Introduction to ASP.NET Core Identity
March 18, 2019
Google Ads Smart Campaigns – The End for Digital Advertisers?
Before the official announcement of new Google releases were unveiled this July—there had been some rumblings—AdWords becoming ‘Google Ads,’ DoubleClick becoming ‘Google Marketing Platform’, etc. All changes that - like the new AdWords UI - are bothersome, but ultimately not a huge inconvenience.
We get it, they’re consolidating their branding and platforms.
However, there was one rumor that had piqued every paid search advertiser’s attention—Smart Campaigns, and you can bet every advertiser worth their salt was listening in.
In Google’s announcement, they made their mission with Smart Campaigns clear: making advertising on their platform more accessible to the small business arena. With Smart Campaigns, Google provides the option of “total automation”—from set up, to creative, and delivery optimization based on the product or service being advertised, as well as the goal indicated.
So where does this leave digital advertisers? Did we just spend countless years devoting ourselves to a craft that…just like that…becomes obsolete?
After some research and a little digging, we can take a deep breath—our jobs are still intact. Here’s why you absolutely still need a professional digital advertising team:
1. A Middle Man
How does Google make all their money? From paid advertisement. What is stopping them from unnecessarily increasing your Cost-Per-Click? Nothing.
This isn’t to say Google doesn’t have incredibly useful automation tools, such as eCPC– a tool that helps increase/decrease bids based on your advertising goal. However, a skilled advertiser knows the nuances to an individual business. Maybe you don’t want to be in position 1 for that keyword, and don’t mind settling for position 2 and saving a few bucks—while still maintaining a strong Click Through Rate. Google’s algorithm is good—but it’s not a human.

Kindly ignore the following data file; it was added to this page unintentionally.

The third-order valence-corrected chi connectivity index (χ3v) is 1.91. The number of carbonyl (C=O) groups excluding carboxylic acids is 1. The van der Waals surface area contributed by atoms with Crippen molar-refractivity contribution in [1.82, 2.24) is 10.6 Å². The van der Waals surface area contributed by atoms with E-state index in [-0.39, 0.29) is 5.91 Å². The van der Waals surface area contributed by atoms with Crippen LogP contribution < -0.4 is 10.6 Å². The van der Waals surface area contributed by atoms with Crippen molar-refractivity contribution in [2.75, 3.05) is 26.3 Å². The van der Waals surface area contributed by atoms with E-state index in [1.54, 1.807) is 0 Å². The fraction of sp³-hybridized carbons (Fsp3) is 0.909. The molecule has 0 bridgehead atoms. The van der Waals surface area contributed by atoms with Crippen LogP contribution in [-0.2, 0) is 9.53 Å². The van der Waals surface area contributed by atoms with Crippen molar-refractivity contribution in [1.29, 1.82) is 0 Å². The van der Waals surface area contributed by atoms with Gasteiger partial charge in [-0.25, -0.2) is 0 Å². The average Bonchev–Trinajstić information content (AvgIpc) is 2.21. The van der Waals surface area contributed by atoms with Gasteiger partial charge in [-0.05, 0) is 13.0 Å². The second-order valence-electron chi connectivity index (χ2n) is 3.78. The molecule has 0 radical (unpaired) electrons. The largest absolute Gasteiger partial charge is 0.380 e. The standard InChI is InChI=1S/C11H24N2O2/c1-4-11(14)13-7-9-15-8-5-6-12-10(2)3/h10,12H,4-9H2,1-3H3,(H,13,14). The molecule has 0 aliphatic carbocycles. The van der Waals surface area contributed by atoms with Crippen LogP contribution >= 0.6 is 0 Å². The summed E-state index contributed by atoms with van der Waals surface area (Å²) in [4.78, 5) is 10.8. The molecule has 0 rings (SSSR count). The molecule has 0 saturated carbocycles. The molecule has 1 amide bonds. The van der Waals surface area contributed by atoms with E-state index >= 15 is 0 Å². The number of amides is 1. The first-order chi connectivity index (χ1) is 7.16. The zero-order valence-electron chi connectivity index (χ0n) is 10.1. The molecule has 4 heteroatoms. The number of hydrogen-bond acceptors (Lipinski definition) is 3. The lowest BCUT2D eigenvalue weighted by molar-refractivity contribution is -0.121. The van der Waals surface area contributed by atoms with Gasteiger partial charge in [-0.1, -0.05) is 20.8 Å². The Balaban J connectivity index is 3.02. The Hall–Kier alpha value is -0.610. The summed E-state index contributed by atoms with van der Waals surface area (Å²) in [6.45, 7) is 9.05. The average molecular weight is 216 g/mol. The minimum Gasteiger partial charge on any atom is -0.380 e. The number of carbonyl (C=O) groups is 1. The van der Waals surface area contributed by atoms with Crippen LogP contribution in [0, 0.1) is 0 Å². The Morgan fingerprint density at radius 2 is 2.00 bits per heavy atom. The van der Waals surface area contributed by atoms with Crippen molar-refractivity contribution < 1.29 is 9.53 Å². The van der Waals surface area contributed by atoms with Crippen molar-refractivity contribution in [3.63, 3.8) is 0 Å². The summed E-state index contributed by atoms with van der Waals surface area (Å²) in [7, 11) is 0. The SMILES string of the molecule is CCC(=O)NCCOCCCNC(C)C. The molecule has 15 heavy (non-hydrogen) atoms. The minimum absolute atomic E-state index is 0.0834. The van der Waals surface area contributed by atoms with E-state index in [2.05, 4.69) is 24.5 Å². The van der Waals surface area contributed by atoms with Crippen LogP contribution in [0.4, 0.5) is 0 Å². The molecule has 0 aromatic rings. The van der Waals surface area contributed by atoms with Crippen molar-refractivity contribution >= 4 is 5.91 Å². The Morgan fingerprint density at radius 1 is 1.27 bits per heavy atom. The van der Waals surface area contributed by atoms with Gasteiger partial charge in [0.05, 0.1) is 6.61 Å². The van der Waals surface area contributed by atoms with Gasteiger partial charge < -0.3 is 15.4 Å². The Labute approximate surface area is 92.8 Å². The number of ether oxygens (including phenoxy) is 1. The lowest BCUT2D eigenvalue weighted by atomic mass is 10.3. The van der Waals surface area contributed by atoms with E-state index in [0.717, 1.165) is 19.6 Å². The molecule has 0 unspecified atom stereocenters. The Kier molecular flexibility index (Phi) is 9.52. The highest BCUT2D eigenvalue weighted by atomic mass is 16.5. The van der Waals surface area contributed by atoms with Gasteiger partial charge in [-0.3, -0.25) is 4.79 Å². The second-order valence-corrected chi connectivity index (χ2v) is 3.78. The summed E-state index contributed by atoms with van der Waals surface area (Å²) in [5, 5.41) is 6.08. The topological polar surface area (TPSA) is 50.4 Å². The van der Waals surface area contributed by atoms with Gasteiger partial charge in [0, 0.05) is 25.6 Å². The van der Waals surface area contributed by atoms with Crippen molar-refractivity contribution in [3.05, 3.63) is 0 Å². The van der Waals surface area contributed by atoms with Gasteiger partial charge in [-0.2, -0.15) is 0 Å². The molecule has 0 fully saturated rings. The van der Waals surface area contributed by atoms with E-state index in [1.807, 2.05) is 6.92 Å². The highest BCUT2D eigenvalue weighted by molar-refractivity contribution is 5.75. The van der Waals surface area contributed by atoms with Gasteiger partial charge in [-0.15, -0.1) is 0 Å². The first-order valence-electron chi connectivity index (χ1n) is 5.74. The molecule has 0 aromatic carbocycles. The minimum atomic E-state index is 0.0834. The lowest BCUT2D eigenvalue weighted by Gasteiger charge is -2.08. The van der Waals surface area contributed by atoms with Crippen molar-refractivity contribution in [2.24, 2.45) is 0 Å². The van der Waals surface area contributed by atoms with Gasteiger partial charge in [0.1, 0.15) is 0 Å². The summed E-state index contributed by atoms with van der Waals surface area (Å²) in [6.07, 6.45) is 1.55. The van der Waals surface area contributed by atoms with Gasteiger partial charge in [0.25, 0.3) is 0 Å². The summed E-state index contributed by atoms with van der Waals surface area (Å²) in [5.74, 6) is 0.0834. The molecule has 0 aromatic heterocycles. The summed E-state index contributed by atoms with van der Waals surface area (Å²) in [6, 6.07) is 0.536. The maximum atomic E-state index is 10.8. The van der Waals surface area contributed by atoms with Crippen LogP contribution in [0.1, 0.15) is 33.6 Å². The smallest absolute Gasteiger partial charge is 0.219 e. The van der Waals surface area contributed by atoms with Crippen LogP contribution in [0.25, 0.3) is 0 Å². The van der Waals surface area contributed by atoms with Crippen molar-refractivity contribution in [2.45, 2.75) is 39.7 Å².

2. Daily Management
Although Google optimizes regularly, they’re primarily focusing on bid adjustments. If you’re thinking, “other than set-up and bid optimizations what else really needs to be done?”, please hold while we roll over in our hypothetical graves.
Let’s use an example from one of our clients – a self-service laundry company. We monitor all search queries that trigger their ads on a regular basis. Looking into a recent search query report, we found a significant amount of budget going towards “dry cleaning” queries. This client does not provide that service, so we added these terms as a negative keywords. We estimate that we saved ~$10/month in media spend. That’s ~$120/year that can be reallocated towards showing for terms more likely to convert prospects, and that kind of money can make a difference for a small business. Take that Google.
3. Flexibility and Customization
In a sense, the appeal is a “set it and forget it” strategy - which is no doubt attractive to many business owners and marketers. However, if you’re investing in digital advertising, it’s important to update what’s important to your business in real-time. For instance, if your company has multiple promotions that change frequently, you may run into quite a few road blocks with this approach. Calling out promotions in ad copy can substantially increase conversion rate, and is worth the time it takes to update creative.